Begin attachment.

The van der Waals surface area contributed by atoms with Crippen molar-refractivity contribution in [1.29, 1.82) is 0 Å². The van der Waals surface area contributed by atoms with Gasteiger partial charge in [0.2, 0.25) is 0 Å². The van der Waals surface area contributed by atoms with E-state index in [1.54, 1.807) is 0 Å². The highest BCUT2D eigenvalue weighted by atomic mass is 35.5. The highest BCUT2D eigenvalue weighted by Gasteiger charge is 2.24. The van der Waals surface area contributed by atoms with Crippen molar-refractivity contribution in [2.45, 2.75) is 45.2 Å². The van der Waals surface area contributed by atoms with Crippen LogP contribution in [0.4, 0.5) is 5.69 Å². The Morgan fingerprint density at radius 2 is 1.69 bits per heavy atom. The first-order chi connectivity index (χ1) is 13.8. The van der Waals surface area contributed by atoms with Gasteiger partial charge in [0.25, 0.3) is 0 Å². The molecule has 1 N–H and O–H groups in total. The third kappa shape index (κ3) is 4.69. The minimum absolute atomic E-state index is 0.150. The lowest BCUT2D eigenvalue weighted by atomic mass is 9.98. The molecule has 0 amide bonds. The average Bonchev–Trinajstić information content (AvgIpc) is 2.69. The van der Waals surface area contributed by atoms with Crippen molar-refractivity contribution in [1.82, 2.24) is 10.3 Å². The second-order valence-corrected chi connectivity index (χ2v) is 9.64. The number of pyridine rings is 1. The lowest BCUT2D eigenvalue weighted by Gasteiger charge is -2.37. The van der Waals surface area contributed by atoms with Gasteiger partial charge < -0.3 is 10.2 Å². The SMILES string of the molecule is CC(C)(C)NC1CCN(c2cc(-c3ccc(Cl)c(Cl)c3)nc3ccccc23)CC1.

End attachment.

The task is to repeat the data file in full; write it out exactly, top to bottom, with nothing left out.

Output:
The van der Waals surface area contributed by atoms with Crippen molar-refractivity contribution in [1.29, 1.82) is 0 Å². The van der Waals surface area contributed by atoms with Gasteiger partial charge in [0.2, 0.25) is 0 Å². The van der Waals surface area contributed by atoms with E-state index in [1.54, 1.807) is 0 Å². The highest BCUT2D eigenvalue weighted by atomic mass is 35.5. The highest BCUT2D eigenvalue weighted by Gasteiger charge is 2.24. The van der Waals surface area contributed by atoms with Crippen molar-refractivity contribution in [2.45, 2.75) is 45.2 Å². The van der Waals surface area contributed by atoms with Crippen LogP contribution in [0.4, 0.5) is 5.69 Å². The Morgan fingerprint density at radius 2 is 1.69 bits per heavy atom. The first-order chi connectivity index (χ1) is 13.8. The van der Waals surface area contributed by atoms with Gasteiger partial charge in [0.25, 0.3) is 0 Å². The molecule has 1 N–H and O–H groups in total. The third kappa shape index (κ3) is 4.69. The minimum absolute atomic E-state index is 0.150. The lowest BCUT2D eigenvalue weighted by atomic mass is 9.98. The molecule has 0 amide bonds. The average Bonchev–Trinajstić information content (AvgIpc) is 2.69. The van der Waals surface area contributed by atoms with Crippen molar-refractivity contribution in [1.82, 2.24) is 10.3 Å². The second-order valence-corrected chi connectivity index (χ2v) is 9.64. The number of pyridine rings is 1. The lowest BCUT2D eigenvalue weighted by Gasteiger charge is -2.37. The van der Waals surface area contributed by atoms with Gasteiger partial charge < -0.3 is 10.2 Å². The SMILES string of the molecule is CC(C)(C)NC1CCN(c2cc(-c3ccc(Cl)c(Cl)c3)nc3ccccc23)CC1.